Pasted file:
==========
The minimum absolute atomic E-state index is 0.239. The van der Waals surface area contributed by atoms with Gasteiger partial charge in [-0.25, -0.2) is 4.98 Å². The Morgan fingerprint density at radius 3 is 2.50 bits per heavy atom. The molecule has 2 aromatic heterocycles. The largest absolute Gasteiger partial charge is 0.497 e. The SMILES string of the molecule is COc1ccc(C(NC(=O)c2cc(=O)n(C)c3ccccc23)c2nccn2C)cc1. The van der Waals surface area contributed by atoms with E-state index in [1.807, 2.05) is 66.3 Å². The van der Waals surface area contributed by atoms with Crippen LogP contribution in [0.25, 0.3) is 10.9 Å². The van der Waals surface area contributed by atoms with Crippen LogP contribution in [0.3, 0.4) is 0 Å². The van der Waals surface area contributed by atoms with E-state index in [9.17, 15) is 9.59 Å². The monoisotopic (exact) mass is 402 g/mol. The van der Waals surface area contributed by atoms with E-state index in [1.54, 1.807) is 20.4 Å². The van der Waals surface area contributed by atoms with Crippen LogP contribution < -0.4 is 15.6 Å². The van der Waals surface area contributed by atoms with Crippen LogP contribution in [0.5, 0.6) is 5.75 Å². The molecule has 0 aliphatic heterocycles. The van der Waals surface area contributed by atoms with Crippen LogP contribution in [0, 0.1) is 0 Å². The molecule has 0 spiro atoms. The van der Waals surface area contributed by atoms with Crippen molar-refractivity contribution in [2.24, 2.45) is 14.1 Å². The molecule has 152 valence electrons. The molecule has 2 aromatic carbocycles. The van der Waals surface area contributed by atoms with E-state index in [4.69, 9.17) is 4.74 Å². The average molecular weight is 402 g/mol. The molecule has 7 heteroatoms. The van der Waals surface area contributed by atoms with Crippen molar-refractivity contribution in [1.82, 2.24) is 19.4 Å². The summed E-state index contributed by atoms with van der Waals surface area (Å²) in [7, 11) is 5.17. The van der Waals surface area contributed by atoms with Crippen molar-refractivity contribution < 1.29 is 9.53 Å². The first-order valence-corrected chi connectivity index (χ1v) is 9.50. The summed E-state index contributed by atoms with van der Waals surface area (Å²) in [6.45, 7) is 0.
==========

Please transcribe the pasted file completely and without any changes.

The minimum absolute atomic E-state index is 0.239. The van der Waals surface area contributed by atoms with Gasteiger partial charge in [-0.25, -0.2) is 4.98 Å². The Morgan fingerprint density at radius 3 is 2.50 bits per heavy atom. The molecule has 2 aromatic heterocycles. The largest absolute Gasteiger partial charge is 0.497 e. The SMILES string of the molecule is COc1ccc(C(NC(=O)c2cc(=O)n(C)c3ccccc23)c2nccn2C)cc1. The van der Waals surface area contributed by atoms with E-state index in [1.807, 2.05) is 66.3 Å². The van der Waals surface area contributed by atoms with Crippen LogP contribution in [0.25, 0.3) is 10.9 Å². The van der Waals surface area contributed by atoms with Crippen LogP contribution in [0.3, 0.4) is 0 Å². The van der Waals surface area contributed by atoms with E-state index in [9.17, 15) is 9.59 Å². The monoisotopic (exact) mass is 402 g/mol. The van der Waals surface area contributed by atoms with E-state index in [1.54, 1.807) is 20.4 Å². The van der Waals surface area contributed by atoms with Crippen LogP contribution < -0.4 is 15.6 Å². The van der Waals surface area contributed by atoms with Crippen LogP contribution in [0.5, 0.6) is 5.75 Å². The molecule has 0 aliphatic heterocycles. The van der Waals surface area contributed by atoms with Crippen LogP contribution in [0, 0.1) is 0 Å². The molecule has 0 spiro atoms. The van der Waals surface area contributed by atoms with Crippen molar-refractivity contribution in [2.24, 2.45) is 14.1 Å². The molecule has 152 valence electrons. The molecule has 2 aromatic carbocycles. The van der Waals surface area contributed by atoms with E-state index in [4.69, 9.17) is 4.74 Å². The average molecular weight is 402 g/mol. The molecule has 7 heteroatoms. The van der Waals surface area contributed by atoms with Crippen molar-refractivity contribution in [1.82, 2.24) is 19.4 Å². The summed E-state index contributed by atoms with van der Waals surface area (Å²) in [7, 11) is 5.17. The van der Waals surface area contributed by atoms with Crippen molar-refractivity contribution < 1.29 is 9.53 Å². The first-order valence-corrected chi connectivity index (χ1v) is 9.50. The summed E-state index contributed by atoms with van der Waals surface area (Å²) in [6.45, 7) is 0.